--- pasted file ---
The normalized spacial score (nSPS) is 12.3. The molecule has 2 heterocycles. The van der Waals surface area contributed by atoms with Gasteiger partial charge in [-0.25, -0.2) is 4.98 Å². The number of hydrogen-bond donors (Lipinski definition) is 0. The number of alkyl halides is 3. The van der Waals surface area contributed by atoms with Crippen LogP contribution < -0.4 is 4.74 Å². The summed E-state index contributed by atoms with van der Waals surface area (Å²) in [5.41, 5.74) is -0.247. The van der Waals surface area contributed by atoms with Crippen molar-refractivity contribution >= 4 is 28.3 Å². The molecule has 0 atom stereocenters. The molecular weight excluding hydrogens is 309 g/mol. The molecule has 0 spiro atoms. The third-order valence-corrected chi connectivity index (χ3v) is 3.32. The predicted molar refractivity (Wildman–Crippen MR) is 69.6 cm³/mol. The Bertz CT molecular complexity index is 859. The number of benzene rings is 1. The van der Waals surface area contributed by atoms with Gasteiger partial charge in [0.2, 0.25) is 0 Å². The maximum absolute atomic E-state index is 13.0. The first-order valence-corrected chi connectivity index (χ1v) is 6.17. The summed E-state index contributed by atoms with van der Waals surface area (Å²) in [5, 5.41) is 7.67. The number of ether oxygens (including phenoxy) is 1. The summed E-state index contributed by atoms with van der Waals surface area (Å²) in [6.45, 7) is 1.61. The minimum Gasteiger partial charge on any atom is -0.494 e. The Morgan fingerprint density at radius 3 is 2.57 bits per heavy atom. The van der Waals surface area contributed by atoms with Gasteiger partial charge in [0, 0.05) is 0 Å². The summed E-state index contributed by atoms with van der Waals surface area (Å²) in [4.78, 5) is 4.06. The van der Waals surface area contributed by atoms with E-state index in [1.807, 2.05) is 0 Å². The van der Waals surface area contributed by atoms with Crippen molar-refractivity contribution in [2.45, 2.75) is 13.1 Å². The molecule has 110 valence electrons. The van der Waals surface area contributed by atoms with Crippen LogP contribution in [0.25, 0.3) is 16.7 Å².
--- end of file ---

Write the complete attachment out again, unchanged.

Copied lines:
The normalized spacial score (nSPS) is 12.3. The molecule has 2 heterocycles. The van der Waals surface area contributed by atoms with Gasteiger partial charge in [-0.25, -0.2) is 4.98 Å². The number of hydrogen-bond donors (Lipinski definition) is 0. The number of alkyl halides is 3. The van der Waals surface area contributed by atoms with Crippen LogP contribution < -0.4 is 4.74 Å². The summed E-state index contributed by atoms with van der Waals surface area (Å²) in [5.41, 5.74) is -0.247. The van der Waals surface area contributed by atoms with Crippen molar-refractivity contribution >= 4 is 28.3 Å². The molecule has 0 atom stereocenters. The molecular weight excluding hydrogens is 309 g/mol. The molecule has 0 spiro atoms. The third-order valence-corrected chi connectivity index (χ3v) is 3.32. The predicted molar refractivity (Wildman–Crippen MR) is 69.6 cm³/mol. The Bertz CT molecular complexity index is 859. The number of benzene rings is 1. The van der Waals surface area contributed by atoms with Gasteiger partial charge in [0.2, 0.25) is 0 Å². The maximum absolute atomic E-state index is 13.0. The first-order valence-corrected chi connectivity index (χ1v) is 6.17. The summed E-state index contributed by atoms with van der Waals surface area (Å²) in [5, 5.41) is 7.67. The number of ether oxygens (including phenoxy) is 1. The summed E-state index contributed by atoms with van der Waals surface area (Å²) in [6.45, 7) is 1.61. The minimum Gasteiger partial charge on any atom is -0.494 e. The Morgan fingerprint density at radius 3 is 2.57 bits per heavy atom. The van der Waals surface area contributed by atoms with Gasteiger partial charge in [0, 0.05) is 0 Å². The summed E-state index contributed by atoms with van der Waals surface area (Å²) in [4.78, 5) is 4.06. The van der Waals surface area contributed by atoms with E-state index in [1.807, 2.05) is 0 Å². The van der Waals surface area contributed by atoms with Crippen molar-refractivity contribution in [2.45, 2.75) is 13.1 Å². The molecule has 110 valence electrons. The van der Waals surface area contributed by atoms with Crippen LogP contribution in [0.25, 0.3) is 16.7 Å².